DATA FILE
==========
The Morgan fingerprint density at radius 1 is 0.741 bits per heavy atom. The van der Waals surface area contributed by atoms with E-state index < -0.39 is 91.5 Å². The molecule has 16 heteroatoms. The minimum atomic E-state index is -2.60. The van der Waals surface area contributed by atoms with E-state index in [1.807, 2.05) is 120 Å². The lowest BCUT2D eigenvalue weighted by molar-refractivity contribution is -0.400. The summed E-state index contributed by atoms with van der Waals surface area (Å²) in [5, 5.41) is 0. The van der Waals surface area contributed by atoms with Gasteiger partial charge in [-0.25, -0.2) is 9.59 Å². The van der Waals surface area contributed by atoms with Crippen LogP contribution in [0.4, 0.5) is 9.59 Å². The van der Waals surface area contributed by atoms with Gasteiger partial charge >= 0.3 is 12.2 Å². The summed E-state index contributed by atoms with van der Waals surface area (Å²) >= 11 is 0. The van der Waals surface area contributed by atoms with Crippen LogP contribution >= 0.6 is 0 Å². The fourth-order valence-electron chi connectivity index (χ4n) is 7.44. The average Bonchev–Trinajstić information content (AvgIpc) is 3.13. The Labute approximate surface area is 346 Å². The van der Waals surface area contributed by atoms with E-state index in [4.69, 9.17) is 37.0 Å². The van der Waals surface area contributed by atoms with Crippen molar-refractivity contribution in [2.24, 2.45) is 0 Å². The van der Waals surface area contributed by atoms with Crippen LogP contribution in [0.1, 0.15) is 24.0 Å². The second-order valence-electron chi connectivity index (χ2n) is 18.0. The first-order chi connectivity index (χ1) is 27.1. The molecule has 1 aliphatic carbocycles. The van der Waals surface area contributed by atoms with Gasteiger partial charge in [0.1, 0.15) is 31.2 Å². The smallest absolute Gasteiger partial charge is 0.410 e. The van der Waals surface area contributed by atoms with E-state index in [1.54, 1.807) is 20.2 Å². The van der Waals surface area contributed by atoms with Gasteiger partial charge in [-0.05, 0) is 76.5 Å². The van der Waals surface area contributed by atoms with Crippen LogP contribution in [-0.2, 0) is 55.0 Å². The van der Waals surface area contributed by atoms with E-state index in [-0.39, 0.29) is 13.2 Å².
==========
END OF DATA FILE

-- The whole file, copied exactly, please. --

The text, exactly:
The Morgan fingerprint density at radius 1 is 0.741 bits per heavy atom. The van der Waals surface area contributed by atoms with E-state index < -0.39 is 91.5 Å². The molecule has 16 heteroatoms. The minimum atomic E-state index is -2.60. The van der Waals surface area contributed by atoms with E-state index in [1.807, 2.05) is 120 Å². The lowest BCUT2D eigenvalue weighted by molar-refractivity contribution is -0.400. The summed E-state index contributed by atoms with van der Waals surface area (Å²) in [5, 5.41) is 0. The van der Waals surface area contributed by atoms with Gasteiger partial charge in [-0.25, -0.2) is 9.59 Å². The van der Waals surface area contributed by atoms with Crippen LogP contribution in [0.4, 0.5) is 9.59 Å². The van der Waals surface area contributed by atoms with Gasteiger partial charge >= 0.3 is 12.2 Å². The summed E-state index contributed by atoms with van der Waals surface area (Å²) >= 11 is 0. The van der Waals surface area contributed by atoms with Crippen LogP contribution >= 0.6 is 0 Å². The fourth-order valence-electron chi connectivity index (χ4n) is 7.44. The average Bonchev–Trinajstić information content (AvgIpc) is 3.13. The Labute approximate surface area is 346 Å². The van der Waals surface area contributed by atoms with E-state index in [4.69, 9.17) is 37.0 Å². The van der Waals surface area contributed by atoms with Crippen molar-refractivity contribution in [2.24, 2.45) is 0 Å². The van der Waals surface area contributed by atoms with Crippen LogP contribution in [0.1, 0.15) is 24.0 Å². The second-order valence-electron chi connectivity index (χ2n) is 18.0. The first-order chi connectivity index (χ1) is 27.1. The molecule has 1 aliphatic carbocycles. The van der Waals surface area contributed by atoms with Gasteiger partial charge in [0.1, 0.15) is 31.2 Å². The smallest absolute Gasteiger partial charge is 0.410 e. The van der Waals surface area contributed by atoms with E-state index in [1.54, 1.807) is 20.2 Å². The van der Waals surface area contributed by atoms with Gasteiger partial charge in [-0.05, 0) is 76.5 Å². The van der Waals surface area contributed by atoms with Crippen LogP contribution in [-0.2, 0) is 55.0 Å². The van der Waals surface area contributed by atoms with E-state index in [-0.39, 0.29) is 13.2 Å².